Lawson writes . . . sharing thoughts and memories

December 27, 2013

Stone Mountain — Part One

Filed under: Uncategorized — lawsonjolly @ 5:00 am

Stone Mountain, 16 miles east of Atlanta, is the  world’s largest exposed granite monolith.  It rises more than 800 feet above the surrounding land. The mountain covers almost 600 acres.  Cut into the side of this granite mountain is a Confederate Memorial, the world’s largest piece of sculpture.  The carving is 80 feet tall and 180 feet wide.

The first white man to see the mountain seems to have been a Spanish captain in 1507.  He regarded the mountain so important that he called it Crystal Mountain.  He thought he saw diamonds and other precious stones lying on the ground.  However, he and his men were kept too busy fighting off Indians to get close enough to discover that what he thought were precious gems were the crystals of quartz.

There are stories of how Stone Mountain, which also has been called Rock Mountain, was traded by the Indians for $40 and a pony.  Other stories of a trade were for a muzzle-loading gun and $20, and with some trades , a jug of whiskey.  Ownership passed through several individuals,  but it is known by deed that the Venable family acquired the mountain in 1887.   Although the public was allowed access to the mountain, it remained private property until 1958 when the Georgia Legislature purchased the mountain and the surrounding land, 3,800 acres in all.  Today it is a Georgia State Park.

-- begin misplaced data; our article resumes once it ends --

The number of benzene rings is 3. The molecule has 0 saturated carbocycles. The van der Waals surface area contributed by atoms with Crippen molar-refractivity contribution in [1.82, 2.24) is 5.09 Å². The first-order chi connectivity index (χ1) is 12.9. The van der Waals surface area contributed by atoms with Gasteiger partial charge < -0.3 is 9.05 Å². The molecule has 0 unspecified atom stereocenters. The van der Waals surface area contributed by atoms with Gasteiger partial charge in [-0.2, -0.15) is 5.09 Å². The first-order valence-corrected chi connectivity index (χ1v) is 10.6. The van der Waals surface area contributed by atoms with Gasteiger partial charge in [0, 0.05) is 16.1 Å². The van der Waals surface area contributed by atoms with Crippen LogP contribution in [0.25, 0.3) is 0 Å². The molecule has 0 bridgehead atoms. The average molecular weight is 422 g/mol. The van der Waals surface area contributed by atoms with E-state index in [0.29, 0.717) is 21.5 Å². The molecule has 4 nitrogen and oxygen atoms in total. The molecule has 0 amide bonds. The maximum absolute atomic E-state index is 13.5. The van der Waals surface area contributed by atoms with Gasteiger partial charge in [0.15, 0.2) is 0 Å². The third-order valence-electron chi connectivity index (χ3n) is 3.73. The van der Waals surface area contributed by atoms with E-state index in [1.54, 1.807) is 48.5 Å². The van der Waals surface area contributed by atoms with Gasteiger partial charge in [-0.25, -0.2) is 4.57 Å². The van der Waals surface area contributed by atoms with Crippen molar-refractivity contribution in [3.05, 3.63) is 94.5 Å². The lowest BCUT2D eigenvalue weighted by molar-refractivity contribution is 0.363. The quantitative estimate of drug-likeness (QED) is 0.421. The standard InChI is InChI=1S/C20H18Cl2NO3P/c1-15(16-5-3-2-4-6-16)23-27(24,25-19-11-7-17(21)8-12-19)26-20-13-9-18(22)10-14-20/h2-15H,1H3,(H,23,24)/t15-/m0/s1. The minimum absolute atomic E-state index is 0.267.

Having spent much time on the mountain as a young boy and teenager, I have a special fascination for the mountain.  There is much to intrigue the explorer.  A special story about Buzzard Roost I will share later.  As a young boy, the growth of trees on the mountain challenged my mind.  Dirt does collect and pines, cedars, and even oaks grow.  Of course, the are stunted, gnarled and twisted.  Even in season, you could find blackberries and huckleberries.  Most exciting for me was the discovery of fish in small rain pits on top of the mountain.  However, I learned they were not fish, but fairy shrimp. They are very small, and even swim backwards.  They would disappear when the pits dried up, but they soon came back after the next rain.  Evidently eggs were left and would hatch when water returned.

Around the base of the mountain there were two lakes, which in my boyhood days, were simply called the old lake and the new lake.  In the old lake we thought we had found oysters, and we  believed that we would thus find pearls.  However, they were only  fresh water mussels.

Now in my older years I can even make a confession.  It was not illegal in 1953, but certainly not wise!  I drove a 1936 Chevrolet to the top . . . and after dark!  I had seen others do it, and learned the  best route from some Army military who drove up almost every day for a period of time during World War II.  Going up was easy.  The difficulty was coming down.  That Chevy was blessed with such a low-ratio gear that very little braking was necessary.  You can understand how this mountain will always be a special memory in my life!

Truly, Stone Mountain is a fascinating and marvelous sight.  It has been suggested by geologist that the mountain is perhaps 2 million years old. How could this formation come into existence?  I cannot even speculate on the age of the mountain or the earth.   But I do know Who was there when it came into existence.  I even know Who created it, don’t you?

“In the beginning God created the heavens and the earth.”  (Genesis 1:1)

But Stone Mountain, the formation, is  but a rock!  Stone Mountain, however, is much more that a large protruding rock or tourist attraction.  It is a community–a village–people.  I want to introduce you to Stone Mountain!  So, I will have a Part 2 tomorrow!

Lawson

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